paris, day one

We were up very early this morning, which was not difficult for me, since I hardly slept all night, most likely from drinking alcohol too late at night, which keeps me up... but what are holidays for. The Eurostar train from London to Paris is twice the price later in the morning, and we'd both rather have more time in Paris than an extra hour of sleep. Although don't ask Allan to choose when the alarm rings at six.

We've taken the Eurostar once before, our last time in London and Paris (1998). It now leaves from St. Pancras Station, a beautiful new glass structure built expressly for these international trains. The station was packed, but they're super efficient and the train left right on time. We ate breakfast on the train and barely registered the time before we arrived.

We decided to schlep our stuff on the Metro from Gare du Nord to the hotel, in the 7e arrondissement, and although a bit difficult in some of the big correspondances - the exchanges between Metro lines - it was no big deal, and worth it.

We're staying in the Hotel de la Motte-Piquet, near the Ecole Militaire Metro stop. It's exactly what we want and expect in this city: a small, simple, clean room. I decided to spend more than we usually would to get a great location. We're only here for two nights and I didn't want to spend it traveling back and forth from an outlying area.

After showering and changing, we had lunch in a bistro down the street - the perfect little Paris lunch: two croque madames, a half-litre of vin rouge, and we shared a tarte au pomme for dessert. If you've never had the pleasure, a croque monsieur (rough translation: Mr. Toasty) is a toasted ham and cheese, and a croque madame is the same with an egg on top. But this description doesn't come close to describing the Paris bistro version, on thick crusty bread, with mounds of gooey Gruyere, delicate ham, and a small green salad on the side.

I had a brief moment of sticker shock from the bill, not because the prices are high, but because the dollar against the euro is not a pretty sight. We couldn't possibly afford to spend this much every day, but we both agree that Paris is not the place to start counting pennies. We will be more careful in Spain, and things also will be less expensive.

After lunch, we went for a walk, and ended up walking towards and around the Eiffel Tower. It's Spring Break week here, plus a national holiday in France, plus, well, it's the Eiffel Tower, so the crowds are enormous. But we managed to saunter around, take a bunch of photos (like we don't have enough photos of the Eiffel Tower! but this is with our new camera), and generally soak up the atmosphere.

I used to dislike the Tower itself, thinking it was a mess of exposed iron and not much else, but I just didn't get it. Now I see its grace and lyricism, no small achievement from iron. I love the exposed lattice work, the little curlicue details you see up close, the contrast of heavy powerful iron and the graceful arching curves. Imagine this was the tallest building in the world from when it was built (1899) until the Empire State Building went up in 1930.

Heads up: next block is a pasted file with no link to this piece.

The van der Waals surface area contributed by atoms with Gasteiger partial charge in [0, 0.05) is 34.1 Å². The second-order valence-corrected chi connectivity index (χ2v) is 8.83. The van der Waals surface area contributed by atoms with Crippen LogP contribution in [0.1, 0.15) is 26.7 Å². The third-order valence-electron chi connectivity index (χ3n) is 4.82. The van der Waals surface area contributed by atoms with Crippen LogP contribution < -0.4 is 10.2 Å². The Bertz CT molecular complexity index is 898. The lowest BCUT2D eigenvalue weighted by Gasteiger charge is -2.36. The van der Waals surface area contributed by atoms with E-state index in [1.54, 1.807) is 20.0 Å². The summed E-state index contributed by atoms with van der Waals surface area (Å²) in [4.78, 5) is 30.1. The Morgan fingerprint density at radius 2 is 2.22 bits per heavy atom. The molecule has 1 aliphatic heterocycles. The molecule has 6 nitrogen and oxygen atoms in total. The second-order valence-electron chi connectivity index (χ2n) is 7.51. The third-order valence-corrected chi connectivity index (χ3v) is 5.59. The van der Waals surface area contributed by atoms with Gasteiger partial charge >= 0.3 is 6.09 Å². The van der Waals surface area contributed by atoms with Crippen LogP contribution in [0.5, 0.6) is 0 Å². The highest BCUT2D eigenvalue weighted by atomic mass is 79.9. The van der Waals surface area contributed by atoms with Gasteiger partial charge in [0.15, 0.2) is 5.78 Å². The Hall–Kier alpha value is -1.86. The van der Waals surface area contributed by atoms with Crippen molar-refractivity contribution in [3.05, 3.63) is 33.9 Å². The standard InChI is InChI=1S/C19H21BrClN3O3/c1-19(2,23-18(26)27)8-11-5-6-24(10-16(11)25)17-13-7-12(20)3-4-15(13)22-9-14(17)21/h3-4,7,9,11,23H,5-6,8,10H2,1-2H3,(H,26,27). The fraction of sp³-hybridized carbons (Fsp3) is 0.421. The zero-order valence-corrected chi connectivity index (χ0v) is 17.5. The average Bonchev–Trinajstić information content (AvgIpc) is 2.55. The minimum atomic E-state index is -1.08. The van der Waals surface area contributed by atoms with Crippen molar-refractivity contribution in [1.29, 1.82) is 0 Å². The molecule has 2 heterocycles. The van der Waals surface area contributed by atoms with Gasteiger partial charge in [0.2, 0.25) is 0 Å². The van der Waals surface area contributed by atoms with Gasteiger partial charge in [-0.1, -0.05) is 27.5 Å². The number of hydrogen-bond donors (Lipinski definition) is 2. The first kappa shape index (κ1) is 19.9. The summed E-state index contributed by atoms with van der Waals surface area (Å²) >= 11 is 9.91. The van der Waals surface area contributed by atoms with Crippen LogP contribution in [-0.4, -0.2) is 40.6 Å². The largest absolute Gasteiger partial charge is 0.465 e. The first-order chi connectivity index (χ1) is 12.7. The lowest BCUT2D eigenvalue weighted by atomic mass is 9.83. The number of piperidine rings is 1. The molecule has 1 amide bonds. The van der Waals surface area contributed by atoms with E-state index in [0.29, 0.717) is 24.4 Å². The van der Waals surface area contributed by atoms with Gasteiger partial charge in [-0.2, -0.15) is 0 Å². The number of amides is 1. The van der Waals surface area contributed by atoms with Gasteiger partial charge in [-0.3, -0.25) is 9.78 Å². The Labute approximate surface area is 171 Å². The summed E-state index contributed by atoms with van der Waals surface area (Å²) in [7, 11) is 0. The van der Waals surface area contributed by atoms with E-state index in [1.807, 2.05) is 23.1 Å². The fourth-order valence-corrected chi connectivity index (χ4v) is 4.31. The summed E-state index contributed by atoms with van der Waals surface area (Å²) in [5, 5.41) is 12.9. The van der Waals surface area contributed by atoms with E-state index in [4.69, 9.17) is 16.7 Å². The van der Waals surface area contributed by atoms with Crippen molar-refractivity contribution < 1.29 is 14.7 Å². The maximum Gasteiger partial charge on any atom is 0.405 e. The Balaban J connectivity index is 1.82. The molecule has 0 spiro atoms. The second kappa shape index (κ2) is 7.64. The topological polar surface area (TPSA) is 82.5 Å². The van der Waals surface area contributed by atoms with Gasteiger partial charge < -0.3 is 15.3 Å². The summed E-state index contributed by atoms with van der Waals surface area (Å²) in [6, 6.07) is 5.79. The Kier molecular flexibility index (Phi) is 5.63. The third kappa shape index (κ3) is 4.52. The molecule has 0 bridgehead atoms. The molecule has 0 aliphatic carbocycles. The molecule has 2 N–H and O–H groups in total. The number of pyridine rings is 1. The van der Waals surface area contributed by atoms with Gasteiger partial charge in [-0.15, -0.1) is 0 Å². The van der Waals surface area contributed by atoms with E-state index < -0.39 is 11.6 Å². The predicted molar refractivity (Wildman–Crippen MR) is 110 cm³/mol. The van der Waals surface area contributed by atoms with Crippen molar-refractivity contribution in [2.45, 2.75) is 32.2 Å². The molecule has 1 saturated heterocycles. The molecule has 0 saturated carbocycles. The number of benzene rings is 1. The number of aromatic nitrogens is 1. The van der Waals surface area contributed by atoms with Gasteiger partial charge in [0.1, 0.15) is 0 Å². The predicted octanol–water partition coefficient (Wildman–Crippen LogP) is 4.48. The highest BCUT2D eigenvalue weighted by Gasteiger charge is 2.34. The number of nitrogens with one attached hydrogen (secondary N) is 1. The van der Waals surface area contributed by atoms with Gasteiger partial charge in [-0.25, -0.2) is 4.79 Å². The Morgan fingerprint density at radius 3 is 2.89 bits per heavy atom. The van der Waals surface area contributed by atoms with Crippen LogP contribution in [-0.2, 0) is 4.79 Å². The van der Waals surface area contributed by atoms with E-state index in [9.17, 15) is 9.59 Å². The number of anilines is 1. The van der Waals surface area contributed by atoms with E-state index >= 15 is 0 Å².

We walked over the beautiful Pont d'Alma, where all the tour boats are lined up. We spotted what we think was a houseboat, or at least someone's private pleasure boat, decked out in house plants and comfy chairs. We made our way back to the hotel slowly, through the very tony neighbourhood. We stopped for coffee and tea, sitting side by side in the rattan chairs, facing the street.

Ahhh, Paris. It is so beautiful. Just walking around here makes you feel so good. This is now my fourth time in Paris, my third with Allan. I can't even think about it being my last... which is what I said last time, and why we're here now.

Later on, we set out to see if our favourite bistro, Au Gigot Fin, was still in existence. We have read that it closed (after more than 80 years) and reopened under new management with a new name, but we weren't completely certain that even the new incarnation was still in business. This involved a long metro ride and several correspondances... and our little haunt was indeed gone. Oh well. We had to try. And we figured out a shorter way to get back.

Allan was concerned that it might be getting late to get dinner in "our" neighbourhood, but when we got back there, around 9:00, it was still hopping, the bistros and brasseries full, everyone eating outside on the wide sidewalk. We had dinner at the same place we had lunch, Cafe Central. Another perfect bistro meal: garlicky-buttery escargot, entrecote for Allan, carpacio for me, frites, salade, vin rouge. Apparently we must drink red wine twice a day. It's the law.

Tomorrow is our only full day here. We are going to the D'Orsay in the morning, which has undergone a huge renovation, although it was breathtaking to begin with. After that, we're not sure, except Allan has a place picked out for dinner. The description in Time Out sounds like our old lost bistro love.

My French is awful. I have been focused on getting my Spanish up to speed, and it completely gets in the way of my being able to think in French, even for the simplest necessities. My accent is abominable, as always. I can understand the language pretty well, at least in the context of traveling, and have no problem reading French, but speaking... ugh. And what's worse, I'm miles ahead of Allan, so all the speaking is left to me. (My friend NN may remember this from our first trip together. She did all the talking and I was the mute friend.) Objectively this is no big deal. French people in general are very willing to speak English and work with your limited French. But my French has been better in the past, and I wish I had more skill in this department.

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